» Trynica daniels – tdaniels8@my.apsu.edu

As many APSU students know, the HOPE Lottery scholarship is available to all students in the state of Tennessee. It provides $4,000 per year for four years of college.

The criteria is simple: to gain eligibility, the student must be a Tennessee resident and either make a weighted 3.0 grade point average in high school or score at least a 21 on the ACT or 980 on the SAT, as stated on tn.gov.

Lt. Gov. Ron Ramsey, of Blountville, Tenn., has founded a task force dedicated to preserving the reserves of available scholarship money, at the cost of cutting some students’ benefits in half.

Understandably, this decision has dismayed many students, many of whom can’t afford tuition without the HOPE’s financial aid.

The proposal is only under consideration now. The change would decrease students’ lottery assistance if they did not meet both standardized testing and high school grade requirements.

Rather than being paid $4,000 for four years, students would receive $4,000 dollars for two years, even if they attend a four-year university.

The Associated Press reports this plan is expected to save $17 million each year.

Even though the HOPE Lottery scholarship program has already accumulated nearly $400 million in reserves, legislators worry the cost of the program could overtake lottery profits.

To compensate for expenses in the short term, the state has used lottery reserves. Without reform, state officials approximate the lottery reserves could steadily diminish to about $145 million by 2021.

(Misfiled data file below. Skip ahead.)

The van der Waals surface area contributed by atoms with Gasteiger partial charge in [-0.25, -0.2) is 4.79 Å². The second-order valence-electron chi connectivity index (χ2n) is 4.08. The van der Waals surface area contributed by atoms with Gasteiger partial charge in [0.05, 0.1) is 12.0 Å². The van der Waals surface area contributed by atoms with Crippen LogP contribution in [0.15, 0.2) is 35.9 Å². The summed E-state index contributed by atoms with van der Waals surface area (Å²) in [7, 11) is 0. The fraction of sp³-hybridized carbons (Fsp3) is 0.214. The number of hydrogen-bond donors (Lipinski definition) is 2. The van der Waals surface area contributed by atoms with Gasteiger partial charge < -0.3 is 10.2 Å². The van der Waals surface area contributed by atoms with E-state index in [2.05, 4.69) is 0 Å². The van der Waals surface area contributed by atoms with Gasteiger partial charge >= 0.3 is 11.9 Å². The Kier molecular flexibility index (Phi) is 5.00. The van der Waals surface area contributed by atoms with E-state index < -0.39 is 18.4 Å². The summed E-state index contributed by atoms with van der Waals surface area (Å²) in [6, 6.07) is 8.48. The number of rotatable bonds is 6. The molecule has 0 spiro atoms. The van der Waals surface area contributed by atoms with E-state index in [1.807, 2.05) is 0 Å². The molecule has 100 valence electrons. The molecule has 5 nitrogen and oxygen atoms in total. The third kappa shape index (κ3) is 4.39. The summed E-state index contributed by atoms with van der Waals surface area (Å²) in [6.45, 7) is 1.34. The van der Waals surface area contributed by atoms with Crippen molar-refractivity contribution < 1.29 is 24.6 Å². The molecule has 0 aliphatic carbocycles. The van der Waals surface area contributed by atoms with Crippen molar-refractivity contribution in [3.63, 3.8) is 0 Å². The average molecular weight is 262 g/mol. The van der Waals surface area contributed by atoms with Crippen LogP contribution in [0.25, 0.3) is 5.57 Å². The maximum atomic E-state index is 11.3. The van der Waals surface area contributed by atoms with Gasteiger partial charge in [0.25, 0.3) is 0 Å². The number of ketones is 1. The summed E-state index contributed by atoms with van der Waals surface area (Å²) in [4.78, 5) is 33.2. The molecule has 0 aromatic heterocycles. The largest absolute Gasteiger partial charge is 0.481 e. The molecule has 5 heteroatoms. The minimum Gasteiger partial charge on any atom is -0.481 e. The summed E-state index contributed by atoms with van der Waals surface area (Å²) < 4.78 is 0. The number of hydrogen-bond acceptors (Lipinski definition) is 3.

Keeping the state out of debt and financially stable is important, and reform is necessary, but the rights of students to be educated should not be jeopardized in the process.

“We just don’t need to go across the board slashing it and putting a lot of … kids off it,” said Nashville’s Mike Turner, House Democratic Caucus Chairman.

Many otherwise intelligent students struggle during their high school years or have test anxiety and exhibit subpar results on one of the criteria. In addition, middle-class families who make too little money to comfortably afford college but make too much to warrant financial aid are left marooned in an awkward middle ground.

For many, the HOPE is their only chance to receive a quality education and eventually acquire a satisfactory job.

While financial crises must be attended to, it is apparent there is an increasing educational crisis in America. Some might argue the cuts, which would raise the bar for eligibility for a standard Tennessee scholarship, would contribute to more focused, motivated high school students.

However, equal opportunity is a basic tenet upon which this country was founded, and education is a right of the people.

This change would blindside so many promising students and perhaps even harm the future of this country.

Without access to education, the new generation in charge of taking on the torch of its predecessors and running the world will be forced to work with basic knowledge rather than a well-rounded secondary education. As the old maxim goes, “Those ignorant of history are doomed to repeat it.”

Students need HOPE. If students can manage either of the criteria necessary to win a HOPE Lottery scholarship at this time, they have reasonably proven themselves to be high achievers, pupils of exemplary caliber and responsible enough to have a lust for knowledge which they should not be denied.

Young adults today should be assisted by the state as much as possible in order to empower themselves and become productive members of society.

The idea behind the cuts is not intentionally malicious, but deserves careful consideration. The people of this generation hold the future of the United States in their hands.

How capable those hands will become in shaping the nation is directly related to education. Denying anyone education is not only immoral, but counterproductive. TAS